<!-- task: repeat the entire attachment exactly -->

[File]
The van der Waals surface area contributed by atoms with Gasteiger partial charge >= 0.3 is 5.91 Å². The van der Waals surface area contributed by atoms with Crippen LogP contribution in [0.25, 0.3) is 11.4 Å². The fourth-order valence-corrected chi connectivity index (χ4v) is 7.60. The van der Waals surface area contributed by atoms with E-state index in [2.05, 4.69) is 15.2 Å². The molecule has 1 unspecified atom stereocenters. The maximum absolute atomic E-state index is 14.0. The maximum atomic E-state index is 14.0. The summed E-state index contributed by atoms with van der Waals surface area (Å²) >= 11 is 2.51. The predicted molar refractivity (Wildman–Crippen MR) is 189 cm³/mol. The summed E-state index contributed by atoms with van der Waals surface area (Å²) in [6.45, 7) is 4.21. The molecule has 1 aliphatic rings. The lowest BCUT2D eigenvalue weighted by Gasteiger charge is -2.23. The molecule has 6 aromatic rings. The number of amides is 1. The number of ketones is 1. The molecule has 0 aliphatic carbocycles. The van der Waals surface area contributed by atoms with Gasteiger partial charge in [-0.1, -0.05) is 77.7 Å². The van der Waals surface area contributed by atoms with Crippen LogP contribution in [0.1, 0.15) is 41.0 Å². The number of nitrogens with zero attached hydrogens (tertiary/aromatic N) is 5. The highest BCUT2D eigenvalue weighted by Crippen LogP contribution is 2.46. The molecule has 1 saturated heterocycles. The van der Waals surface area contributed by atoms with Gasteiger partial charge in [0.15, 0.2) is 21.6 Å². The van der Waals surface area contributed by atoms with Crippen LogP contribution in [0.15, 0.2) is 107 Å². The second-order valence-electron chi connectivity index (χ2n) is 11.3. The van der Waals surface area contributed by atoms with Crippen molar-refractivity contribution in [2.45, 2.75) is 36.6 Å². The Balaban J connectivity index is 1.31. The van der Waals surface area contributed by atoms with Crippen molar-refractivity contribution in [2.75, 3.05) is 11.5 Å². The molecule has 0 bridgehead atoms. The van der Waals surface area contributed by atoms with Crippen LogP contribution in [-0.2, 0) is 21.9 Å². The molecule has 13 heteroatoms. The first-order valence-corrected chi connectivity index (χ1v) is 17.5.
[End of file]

The van der Waals surface area contributed by atoms with Gasteiger partial charge >= 0.3 is 5.91 Å². The van der Waals surface area contributed by atoms with Crippen LogP contribution in [0.25, 0.3) is 11.4 Å². The fourth-order valence-corrected chi connectivity index (χ4v) is 7.60. The van der Waals surface area contributed by atoms with E-state index in [2.05, 4.69) is 15.2 Å². The molecule has 1 unspecified atom stereocenters. The maximum absolute atomic E-state index is 14.0. The maximum atomic E-state index is 14.0. The summed E-state index contributed by atoms with van der Waals surface area (Å²) >= 11 is 2.51. The predicted molar refractivity (Wildman–Crippen MR) is 189 cm³/mol. The summed E-state index contributed by atoms with van der Waals surface area (Å²) in [6.45, 7) is 4.21. The molecule has 1 aliphatic rings. The lowest BCUT2D eigenvalue weighted by Gasteiger charge is -2.23. The molecule has 6 aromatic rings. The number of amides is 1. The number of ketones is 1. The molecule has 0 aliphatic carbocycles. The van der Waals surface area contributed by atoms with Gasteiger partial charge in [-0.1, -0.05) is 77.7 Å². The van der Waals surface area contributed by atoms with Crippen LogP contribution in [0.1, 0.15) is 41.0 Å². The number of nitrogens with zero attached hydrogens (tertiary/aromatic N) is 5. The highest BCUT2D eigenvalue weighted by Crippen LogP contribution is 2.46. The molecule has 1 saturated heterocycles. The van der Waals surface area contributed by atoms with Gasteiger partial charge in [0.15, 0.2) is 21.6 Å². The van der Waals surface area contributed by atoms with Crippen LogP contribution in [0.15, 0.2) is 107 Å². The second-order valence-electron chi connectivity index (χ2n) is 11.3. The van der Waals surface area contributed by atoms with Crippen molar-refractivity contribution in [2.45, 2.75) is 36.6 Å². The Balaban J connectivity index is 1.31. The van der Waals surface area contributed by atoms with Crippen molar-refractivity contribution in [2.75, 3.05) is 11.5 Å². The molecule has 0 bridgehead atoms. The van der Waals surface area contributed by atoms with Crippen LogP contribution in [-0.2, 0) is 21.9 Å². The molecule has 13 heteroatoms. The first-order valence-corrected chi connectivity index (χ1v) is 17.5.